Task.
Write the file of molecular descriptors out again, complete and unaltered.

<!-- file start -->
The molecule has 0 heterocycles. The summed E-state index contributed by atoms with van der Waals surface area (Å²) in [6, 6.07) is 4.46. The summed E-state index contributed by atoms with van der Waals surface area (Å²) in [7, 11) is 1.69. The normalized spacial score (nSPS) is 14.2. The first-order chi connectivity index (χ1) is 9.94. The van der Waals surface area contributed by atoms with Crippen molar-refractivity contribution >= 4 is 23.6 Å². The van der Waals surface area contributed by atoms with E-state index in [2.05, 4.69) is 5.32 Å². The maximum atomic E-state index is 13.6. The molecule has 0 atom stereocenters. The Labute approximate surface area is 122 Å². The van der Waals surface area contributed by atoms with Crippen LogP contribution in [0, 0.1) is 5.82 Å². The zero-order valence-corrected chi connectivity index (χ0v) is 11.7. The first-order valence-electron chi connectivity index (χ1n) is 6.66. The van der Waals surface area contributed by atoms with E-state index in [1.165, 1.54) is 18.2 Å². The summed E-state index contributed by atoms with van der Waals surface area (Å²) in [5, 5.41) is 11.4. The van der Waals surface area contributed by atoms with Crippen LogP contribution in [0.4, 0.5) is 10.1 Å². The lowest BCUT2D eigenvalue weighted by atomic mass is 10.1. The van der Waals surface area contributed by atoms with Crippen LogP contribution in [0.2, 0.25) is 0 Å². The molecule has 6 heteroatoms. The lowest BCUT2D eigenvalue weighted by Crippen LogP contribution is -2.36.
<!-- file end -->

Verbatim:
The molecule has 0 heterocycles. The summed E-state index contributed by atoms with van der Waals surface area (Å²) in [6, 6.07) is 4.46. The summed E-state index contributed by atoms with van der Waals surface area (Å²) in [7, 11) is 1.69. The normalized spacial score (nSPS) is 14.2. The first-order chi connectivity index (χ1) is 9.94. The van der Waals surface area contributed by atoms with Crippen molar-refractivity contribution >= 4 is 23.6 Å². The van der Waals surface area contributed by atoms with E-state index in [2.05, 4.69) is 5.32 Å². The maximum atomic E-state index is 13.6. The molecule has 0 atom stereocenters. The Labute approximate surface area is 122 Å². The van der Waals surface area contributed by atoms with Crippen LogP contribution in [0, 0.1) is 5.82 Å². The zero-order valence-corrected chi connectivity index (χ0v) is 11.7. The first-order valence-electron chi connectivity index (χ1n) is 6.66. The van der Waals surface area contributed by atoms with E-state index in [1.165, 1.54) is 18.2 Å². The summed E-state index contributed by atoms with van der Waals surface area (Å²) in [5, 5.41) is 11.4. The van der Waals surface area contributed by atoms with Crippen LogP contribution in [0.4, 0.5) is 10.1 Å². The lowest BCUT2D eigenvalue weighted by atomic mass is 10.1. The van der Waals surface area contributed by atoms with Crippen LogP contribution in [0.2, 0.25) is 0 Å². The molecule has 6 heteroatoms. The lowest BCUT2D eigenvalue weighted by Crippen LogP contribution is -2.36.